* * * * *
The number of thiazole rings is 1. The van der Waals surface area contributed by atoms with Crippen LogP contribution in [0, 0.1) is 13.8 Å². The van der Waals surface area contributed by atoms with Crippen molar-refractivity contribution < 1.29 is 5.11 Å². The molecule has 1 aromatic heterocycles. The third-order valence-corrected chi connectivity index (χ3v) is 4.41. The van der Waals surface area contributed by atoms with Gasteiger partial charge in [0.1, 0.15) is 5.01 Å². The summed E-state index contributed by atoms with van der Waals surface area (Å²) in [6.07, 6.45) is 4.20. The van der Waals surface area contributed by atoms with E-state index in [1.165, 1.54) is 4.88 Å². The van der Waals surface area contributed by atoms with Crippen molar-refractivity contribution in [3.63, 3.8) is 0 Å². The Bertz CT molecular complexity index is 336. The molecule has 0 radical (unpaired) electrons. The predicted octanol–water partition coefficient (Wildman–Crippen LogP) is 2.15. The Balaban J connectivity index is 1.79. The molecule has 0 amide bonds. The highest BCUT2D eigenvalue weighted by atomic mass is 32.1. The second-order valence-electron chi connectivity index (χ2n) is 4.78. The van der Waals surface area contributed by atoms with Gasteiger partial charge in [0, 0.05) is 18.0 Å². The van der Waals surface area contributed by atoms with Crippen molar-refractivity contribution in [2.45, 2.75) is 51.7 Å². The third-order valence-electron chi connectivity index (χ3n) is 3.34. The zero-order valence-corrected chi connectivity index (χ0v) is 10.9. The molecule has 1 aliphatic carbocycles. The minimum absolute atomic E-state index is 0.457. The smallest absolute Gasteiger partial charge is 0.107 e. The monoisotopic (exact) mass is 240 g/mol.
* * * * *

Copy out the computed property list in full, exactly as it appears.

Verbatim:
The number of thiazole rings is 1. The van der Waals surface area contributed by atoms with Crippen LogP contribution in [0, 0.1) is 13.8 Å². The van der Waals surface area contributed by atoms with Crippen molar-refractivity contribution < 1.29 is 5.11 Å². The molecule has 1 aromatic heterocycles. The third-order valence-corrected chi connectivity index (χ3v) is 4.41. The van der Waals surface area contributed by atoms with Gasteiger partial charge in [0.1, 0.15) is 5.01 Å². The summed E-state index contributed by atoms with van der Waals surface area (Å²) in [6.07, 6.45) is 4.20. The van der Waals surface area contributed by atoms with E-state index in [1.165, 1.54) is 4.88 Å². The van der Waals surface area contributed by atoms with Crippen molar-refractivity contribution in [3.63, 3.8) is 0 Å². The Bertz CT molecular complexity index is 336. The molecule has 0 radical (unpaired) electrons. The predicted octanol–water partition coefficient (Wildman–Crippen LogP) is 2.15. The Balaban J connectivity index is 1.79. The molecule has 0 amide bonds. The highest BCUT2D eigenvalue weighted by atomic mass is 32.1. The second-order valence-electron chi connectivity index (χ2n) is 4.78. The van der Waals surface area contributed by atoms with Gasteiger partial charge in [0, 0.05) is 18.0 Å². The van der Waals surface area contributed by atoms with Crippen molar-refractivity contribution in [2.45, 2.75) is 51.7 Å². The third-order valence-electron chi connectivity index (χ3n) is 3.34. The zero-order valence-corrected chi connectivity index (χ0v) is 10.9. The molecule has 1 aliphatic carbocycles. The minimum absolute atomic E-state index is 0.457. The smallest absolute Gasteiger partial charge is 0.107 e. The monoisotopic (exact) mass is 240 g/mol.